The stock market action this year is eerily similar to 2007.
Back then, the S&P 500 started off the year with a strong rally before a summertime correction gave back all the gains. Stocks rallied again and hit their highs of the year in October. Then we got a sharp drop in November and a rally to a lower high in December.
Stocks started off strong in 2012. Then a summertime correction gave back nearly all the gains. The S&P 500 rallied to hit its high of the year in October. Then we got a sharp drop in November and a rally to a lower high (so far) this month.
The anecdotal evidence is similar, too. Restaurants aren't filling up anymore. And in-store Christmas shopping isn't as robust as expected...
By the end of 2007, I turned bearish. Not because of anything mentioned above – but because the monthly chart of the S&P 500 closed below its 20-month exponential moving average (EMA).
The 20-month EMA is the line in the sand that separates bull markets from bear markets. As long as the S&P 500 is trading above the line, stocks are in a bull market. But when the index drops below the line, the bear is in control. As you can see from the following chart, this indicator timed the bear markets of 2001 and 2008 almost perfectly...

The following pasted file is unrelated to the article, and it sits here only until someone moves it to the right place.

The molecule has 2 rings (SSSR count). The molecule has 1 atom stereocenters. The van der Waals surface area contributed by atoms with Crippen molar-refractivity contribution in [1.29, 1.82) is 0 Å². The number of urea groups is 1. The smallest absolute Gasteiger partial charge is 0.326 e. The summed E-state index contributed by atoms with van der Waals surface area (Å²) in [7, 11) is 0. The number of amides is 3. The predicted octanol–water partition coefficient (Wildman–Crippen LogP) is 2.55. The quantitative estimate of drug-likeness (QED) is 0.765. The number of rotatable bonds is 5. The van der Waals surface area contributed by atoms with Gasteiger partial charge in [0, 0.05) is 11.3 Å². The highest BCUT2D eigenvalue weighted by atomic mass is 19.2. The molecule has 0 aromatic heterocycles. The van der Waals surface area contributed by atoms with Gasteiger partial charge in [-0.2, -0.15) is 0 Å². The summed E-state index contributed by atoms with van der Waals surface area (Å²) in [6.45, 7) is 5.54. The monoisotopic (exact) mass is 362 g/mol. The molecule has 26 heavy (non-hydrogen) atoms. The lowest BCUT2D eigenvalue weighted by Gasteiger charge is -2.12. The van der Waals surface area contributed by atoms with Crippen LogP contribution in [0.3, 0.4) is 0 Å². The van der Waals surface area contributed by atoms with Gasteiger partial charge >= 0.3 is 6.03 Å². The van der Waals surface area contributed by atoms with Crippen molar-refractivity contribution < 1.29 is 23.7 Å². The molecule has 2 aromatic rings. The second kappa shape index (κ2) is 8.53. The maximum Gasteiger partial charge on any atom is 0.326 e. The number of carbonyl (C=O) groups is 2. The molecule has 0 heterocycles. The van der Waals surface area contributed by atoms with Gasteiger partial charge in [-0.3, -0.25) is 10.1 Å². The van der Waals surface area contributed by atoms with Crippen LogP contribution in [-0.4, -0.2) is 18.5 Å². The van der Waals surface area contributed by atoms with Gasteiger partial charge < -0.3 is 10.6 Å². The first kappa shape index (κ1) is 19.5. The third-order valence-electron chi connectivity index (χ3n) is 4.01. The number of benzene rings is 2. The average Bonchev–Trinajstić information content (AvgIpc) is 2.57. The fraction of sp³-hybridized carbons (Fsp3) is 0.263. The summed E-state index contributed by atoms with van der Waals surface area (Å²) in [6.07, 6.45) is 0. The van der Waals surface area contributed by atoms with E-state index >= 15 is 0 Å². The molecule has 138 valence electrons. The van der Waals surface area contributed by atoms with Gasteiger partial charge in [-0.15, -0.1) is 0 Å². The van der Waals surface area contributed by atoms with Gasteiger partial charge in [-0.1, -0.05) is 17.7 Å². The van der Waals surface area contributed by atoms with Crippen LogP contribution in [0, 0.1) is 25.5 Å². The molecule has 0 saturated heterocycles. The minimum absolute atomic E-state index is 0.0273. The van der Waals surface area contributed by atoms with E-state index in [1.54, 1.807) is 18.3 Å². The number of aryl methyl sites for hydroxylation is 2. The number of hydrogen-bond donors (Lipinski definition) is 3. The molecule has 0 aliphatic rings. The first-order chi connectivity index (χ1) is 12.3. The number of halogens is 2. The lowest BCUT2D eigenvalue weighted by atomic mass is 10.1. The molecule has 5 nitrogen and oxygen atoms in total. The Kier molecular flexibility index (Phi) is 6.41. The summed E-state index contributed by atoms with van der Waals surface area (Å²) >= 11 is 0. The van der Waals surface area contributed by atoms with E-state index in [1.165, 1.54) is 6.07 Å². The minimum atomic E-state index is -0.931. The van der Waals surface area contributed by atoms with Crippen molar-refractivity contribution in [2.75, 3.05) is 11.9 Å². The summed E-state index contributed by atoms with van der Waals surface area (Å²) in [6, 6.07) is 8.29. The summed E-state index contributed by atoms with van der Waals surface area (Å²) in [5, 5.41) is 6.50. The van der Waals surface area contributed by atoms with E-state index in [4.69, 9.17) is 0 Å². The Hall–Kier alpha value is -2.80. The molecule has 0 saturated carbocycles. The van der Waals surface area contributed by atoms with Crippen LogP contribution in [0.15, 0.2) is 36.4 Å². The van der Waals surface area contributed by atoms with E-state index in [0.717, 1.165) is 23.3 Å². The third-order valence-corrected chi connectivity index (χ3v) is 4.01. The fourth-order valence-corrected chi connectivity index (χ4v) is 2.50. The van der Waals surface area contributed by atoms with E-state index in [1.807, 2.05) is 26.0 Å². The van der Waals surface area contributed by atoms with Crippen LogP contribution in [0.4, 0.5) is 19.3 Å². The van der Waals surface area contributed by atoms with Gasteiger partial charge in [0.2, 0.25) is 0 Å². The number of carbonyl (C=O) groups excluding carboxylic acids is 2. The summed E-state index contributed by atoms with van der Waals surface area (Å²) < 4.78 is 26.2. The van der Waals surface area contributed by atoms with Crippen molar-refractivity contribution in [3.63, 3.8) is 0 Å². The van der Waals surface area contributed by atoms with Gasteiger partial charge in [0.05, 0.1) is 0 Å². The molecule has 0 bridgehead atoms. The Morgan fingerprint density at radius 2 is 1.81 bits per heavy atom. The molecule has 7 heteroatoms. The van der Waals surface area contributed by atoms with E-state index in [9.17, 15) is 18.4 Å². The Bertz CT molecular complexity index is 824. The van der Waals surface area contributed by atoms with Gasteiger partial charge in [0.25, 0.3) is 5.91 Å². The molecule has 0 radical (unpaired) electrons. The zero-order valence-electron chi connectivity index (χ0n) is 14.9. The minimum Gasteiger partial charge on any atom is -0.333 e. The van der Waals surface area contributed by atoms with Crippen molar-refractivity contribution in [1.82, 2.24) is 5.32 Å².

Today, the monthly chart is well above the 20-month EMA – which is down around 1,350. So there's no risk of closing beneath it at the moment.
But here's what I can't stop thinking about in the back of my head...
What if the folks in Washington finally solve this whole "fiscal cliff" issue, and the market reacts to it like it reacted to the debt ceiling deal last year? Back then, the S&P 500 fell 15% in just a couple weeks.
Similar action today might lead the market to retest its November lows – and offer the great buying opportunity I've been looking for. But if it happens near the end of the month, the S&P 500 stands a risk of ending December below its 20-month EMA.
For now, there are a lot of "ifs" that have to happen for things to turn bearish. But it's something to keep an eye out for.